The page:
Forced Contributions to Infructuous Liquidations: Understanding Regulation 2A

-Megha Mittal

(resolution@vinodkothari.com)

Since its inception, the Insolvency and Bankruptcy Code, 2016 (“Code”), along with its regulations, has been subject to many reforms, some aimed at establishing new legal principles and some for removing difficulties faced during the insolvency and/ or resolution process; one such reform was the introduction of Regulation 2A[1] in the Insolvency and Bankruptcy Board of India (Liquidation Process) Regulations, 2016 (“Liquidation Regulations”), which provides for contribution by financial creditors of the corporate debtor to contribute towards liquidation costs, if so called upon by the liquidator.

In this article, we shall briefly understand the backdrop in which the said provision of introduced, throw light upon the extant provisions and then address the elephant in the room- is it obligatory upon the financial creditors to make such contribution when sought by the liquidator?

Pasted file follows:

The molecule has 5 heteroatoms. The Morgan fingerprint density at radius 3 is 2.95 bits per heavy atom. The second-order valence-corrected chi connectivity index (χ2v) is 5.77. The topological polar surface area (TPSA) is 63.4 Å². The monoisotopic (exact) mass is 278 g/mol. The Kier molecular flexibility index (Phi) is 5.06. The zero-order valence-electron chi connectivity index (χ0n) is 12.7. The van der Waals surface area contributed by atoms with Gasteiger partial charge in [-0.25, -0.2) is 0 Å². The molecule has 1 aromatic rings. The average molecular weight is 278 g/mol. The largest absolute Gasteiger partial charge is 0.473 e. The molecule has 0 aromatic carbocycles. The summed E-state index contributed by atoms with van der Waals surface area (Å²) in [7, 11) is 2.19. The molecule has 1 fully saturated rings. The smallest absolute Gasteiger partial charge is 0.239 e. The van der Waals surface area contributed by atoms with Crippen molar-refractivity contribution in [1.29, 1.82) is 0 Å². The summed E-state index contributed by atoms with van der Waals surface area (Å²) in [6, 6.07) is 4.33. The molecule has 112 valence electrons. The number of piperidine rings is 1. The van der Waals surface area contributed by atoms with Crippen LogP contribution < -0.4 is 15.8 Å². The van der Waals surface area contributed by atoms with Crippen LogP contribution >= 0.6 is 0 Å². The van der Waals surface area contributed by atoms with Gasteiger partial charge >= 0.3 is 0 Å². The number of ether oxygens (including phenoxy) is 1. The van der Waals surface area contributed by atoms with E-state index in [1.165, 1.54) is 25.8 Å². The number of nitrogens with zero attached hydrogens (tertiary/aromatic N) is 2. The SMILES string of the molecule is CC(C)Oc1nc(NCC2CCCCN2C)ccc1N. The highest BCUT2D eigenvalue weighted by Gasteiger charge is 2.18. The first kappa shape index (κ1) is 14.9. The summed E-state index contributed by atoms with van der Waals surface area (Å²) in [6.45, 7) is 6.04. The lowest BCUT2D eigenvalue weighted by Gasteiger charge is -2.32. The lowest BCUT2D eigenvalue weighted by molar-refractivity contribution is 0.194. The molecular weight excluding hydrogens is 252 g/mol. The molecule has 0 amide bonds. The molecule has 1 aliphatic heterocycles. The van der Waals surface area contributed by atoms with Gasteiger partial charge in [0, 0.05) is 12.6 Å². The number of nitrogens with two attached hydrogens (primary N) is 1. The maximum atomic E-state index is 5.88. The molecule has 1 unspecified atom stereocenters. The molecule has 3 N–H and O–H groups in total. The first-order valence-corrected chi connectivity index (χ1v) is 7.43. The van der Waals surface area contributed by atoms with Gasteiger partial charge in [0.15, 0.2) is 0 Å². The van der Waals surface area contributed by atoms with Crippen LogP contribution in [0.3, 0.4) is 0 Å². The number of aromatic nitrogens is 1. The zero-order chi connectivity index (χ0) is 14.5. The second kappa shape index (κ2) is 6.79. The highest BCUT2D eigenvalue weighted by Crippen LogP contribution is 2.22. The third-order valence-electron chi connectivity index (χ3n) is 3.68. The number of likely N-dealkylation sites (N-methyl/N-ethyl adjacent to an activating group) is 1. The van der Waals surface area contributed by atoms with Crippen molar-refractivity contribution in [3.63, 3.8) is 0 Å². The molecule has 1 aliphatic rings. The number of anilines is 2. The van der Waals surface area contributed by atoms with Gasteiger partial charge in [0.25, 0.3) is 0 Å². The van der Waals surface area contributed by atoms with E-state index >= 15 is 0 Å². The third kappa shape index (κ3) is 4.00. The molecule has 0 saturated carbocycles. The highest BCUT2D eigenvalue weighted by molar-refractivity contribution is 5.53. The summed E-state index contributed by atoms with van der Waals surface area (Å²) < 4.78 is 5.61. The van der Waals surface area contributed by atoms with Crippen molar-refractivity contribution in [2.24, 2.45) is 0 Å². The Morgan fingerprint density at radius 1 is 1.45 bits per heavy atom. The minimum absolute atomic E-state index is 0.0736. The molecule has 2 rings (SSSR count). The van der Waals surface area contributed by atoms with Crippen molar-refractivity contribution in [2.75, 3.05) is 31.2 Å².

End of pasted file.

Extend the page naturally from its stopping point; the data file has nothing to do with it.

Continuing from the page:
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MCA need not be mandatorily impleaded in applications: NCLAT sets-aside directions issued by of Principal Bench

Megha Mittal

(resolution@vinodkothari.com)

The Hon’ble National Company Law Appellate Tribunal (‘NCLAT’), vide its order dated 22nd May, 2020[1] set aside the directions issued by the Hon’ble Principal Bench for impleadment of Ministry of Corporate Affairs (‘MCA’) as a respondent-party to all applications filed under the Companies Act, 2013 and the Insolvency and Bankruptcy Code, 2016.